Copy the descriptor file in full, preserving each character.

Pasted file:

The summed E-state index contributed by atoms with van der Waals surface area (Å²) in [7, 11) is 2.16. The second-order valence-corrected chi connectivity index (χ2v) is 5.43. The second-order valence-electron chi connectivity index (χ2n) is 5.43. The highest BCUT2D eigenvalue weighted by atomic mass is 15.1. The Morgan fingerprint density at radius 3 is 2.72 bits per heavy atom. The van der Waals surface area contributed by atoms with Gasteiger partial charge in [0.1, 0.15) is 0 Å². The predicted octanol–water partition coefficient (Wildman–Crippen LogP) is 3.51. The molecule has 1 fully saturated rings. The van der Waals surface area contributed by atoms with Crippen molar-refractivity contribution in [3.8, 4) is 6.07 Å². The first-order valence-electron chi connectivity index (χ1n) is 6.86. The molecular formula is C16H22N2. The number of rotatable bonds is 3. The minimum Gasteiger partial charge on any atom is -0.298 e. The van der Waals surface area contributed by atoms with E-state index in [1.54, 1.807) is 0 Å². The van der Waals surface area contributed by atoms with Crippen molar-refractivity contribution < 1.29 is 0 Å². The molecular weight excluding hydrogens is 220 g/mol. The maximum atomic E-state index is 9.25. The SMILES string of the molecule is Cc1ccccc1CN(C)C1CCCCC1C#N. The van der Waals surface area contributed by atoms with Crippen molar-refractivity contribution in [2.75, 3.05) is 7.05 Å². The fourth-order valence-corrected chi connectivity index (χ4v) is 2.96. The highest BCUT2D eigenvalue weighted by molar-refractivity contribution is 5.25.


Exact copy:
The summed E-state index contributed by atoms with van der Waals surface area (Å²) in [7, 11) is 2.16. The second-order valence-corrected chi connectivity index (χ2v) is 5.43. The second-order valence-electron chi connectivity index (χ2n) is 5.43. The highest BCUT2D eigenvalue weighted by atomic mass is 15.1. The Morgan fingerprint density at radius 3 is 2.72 bits per heavy atom. The van der Waals surface area contributed by atoms with Gasteiger partial charge in [0.1, 0.15) is 0 Å². The predicted octanol–water partition coefficient (Wildman–Crippen LogP) is 3.51. The molecule has 1 fully saturated rings. The van der Waals surface area contributed by atoms with Crippen molar-refractivity contribution in [3.8, 4) is 6.07 Å². The first-order valence-electron chi connectivity index (χ1n) is 6.86. The molecular formula is C16H22N2. The number of rotatable bonds is 3. The minimum Gasteiger partial charge on any atom is -0.298 e. The van der Waals surface area contributed by atoms with E-state index in [1.54, 1.807) is 0 Å². The van der Waals surface area contributed by atoms with Crippen molar-refractivity contribution < 1.29 is 0 Å². The molecular weight excluding hydrogens is 220 g/mol. The maximum atomic E-state index is 9.25. The SMILES string of the molecule is Cc1ccccc1CN(C)C1CCCCC1C#N. The van der Waals surface area contributed by atoms with Crippen molar-refractivity contribution in [2.75, 3.05) is 7.05 Å². The fourth-order valence-corrected chi connectivity index (χ4v) is 2.96. The highest BCUT2D eigenvalue weighted by molar-refractivity contribution is 5.25.